and then when people have drunk freely, an inferior one;
but you have kept the good wine until now.”
Jesus did this as the beginning of his signs at Cana in Galilee
and so revealed his glory,
and his disciples began to believe in him.
- The Church sees the wedding feast at Cana as the third part of the Epiphany, that is, the manifestation of the divinity of Christ. The first part was the appearance of the magi at Christ’s birth. The second was the revelation of Trinitarian love at Christ’s baptism at the Jordan.
- The Church sees in Jesus’ presence at this wedding feast “the confirmation of the goodness of marriage and the proclamation that thenceforth marriage will be an efficacious sign of Christ’s presence” (CCC 1613).
- Marriage in itself is a fundamental human good. This truth is subject to being forgotten or underappreciated, the condition of many people today.
- Christ raises this good to make it a sacrament, that is, a reality that is both a symbol or image of Christ’s grace and something that brings Christ’s grace into the world.
- This confirmation and proclamation are sealed by Christ’s miracle, in which he transformed water into a great deal of “good” wine. Just as Christ brought more good to the wedding feast through his miracle, Christ’s sacrament of matrimony brings much more good to the good of natural marriage. What could be a better sign of this blessing than good wine?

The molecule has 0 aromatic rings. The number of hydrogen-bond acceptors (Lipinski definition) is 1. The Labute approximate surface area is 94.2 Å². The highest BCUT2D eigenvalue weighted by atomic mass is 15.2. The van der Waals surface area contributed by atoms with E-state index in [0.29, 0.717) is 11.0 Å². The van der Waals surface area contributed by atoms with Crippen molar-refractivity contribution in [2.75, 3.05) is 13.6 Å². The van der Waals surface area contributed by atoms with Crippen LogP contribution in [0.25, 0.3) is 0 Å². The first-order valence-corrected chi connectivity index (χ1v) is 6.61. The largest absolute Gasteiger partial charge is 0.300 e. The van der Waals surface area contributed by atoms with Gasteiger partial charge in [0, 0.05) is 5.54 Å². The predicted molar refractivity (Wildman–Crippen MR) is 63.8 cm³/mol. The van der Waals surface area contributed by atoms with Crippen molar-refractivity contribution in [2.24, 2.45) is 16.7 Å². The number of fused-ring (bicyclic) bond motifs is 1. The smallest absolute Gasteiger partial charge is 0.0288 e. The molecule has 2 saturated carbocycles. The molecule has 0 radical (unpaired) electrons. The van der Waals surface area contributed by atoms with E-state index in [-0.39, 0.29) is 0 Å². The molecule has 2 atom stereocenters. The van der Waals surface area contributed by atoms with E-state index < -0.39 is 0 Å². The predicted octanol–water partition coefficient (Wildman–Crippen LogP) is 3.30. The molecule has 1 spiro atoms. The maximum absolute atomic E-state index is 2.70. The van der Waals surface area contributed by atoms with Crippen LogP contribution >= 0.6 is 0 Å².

- This sign of Christ’s glory was instigated by Our Lady’s charity: her with-it-ness that there was a problem and her turning to Christ who could solve it.
Doctrine: Marriage in the Lord
- Marriage is the freely chosen, exclusive, and life-long union of a man and woman. This union is a privileged participation in God’s original covenant with mankind: friendship between God and each person.
- God and his people, Israel, entered a “nuptial covenant.” Christ has established a “new and everlasting” nuptial covenant with humanity: “the Son of God, by becoming incarnate and giving his life, has united to himself in a certain way all mankind saved by him, thus preparing for ‘the wedding-feast of the Lamb’.” (CCC 1612)
- “Jesus unequivocally taught” that “the matrimonial union of man and woman is indissoluble” and that this truth is part of the Creator’s will “from the beginning”: “what therefore God has joined together, let no man put asunder” (CCC 1614).
- In this way, Christ has restored “the original order of creation disturbed by sin.” He has not placed on spouses an impossible burden. Rather, “he himself gives the strength and grace to live marriage.” (CCC 1615)
- “By following Christ, renouncing themselves, and taking up their crosses . . . spouses will be able to ‘receive’ the original meaning of marriage and live it with the help of Christ” (CCC 1615).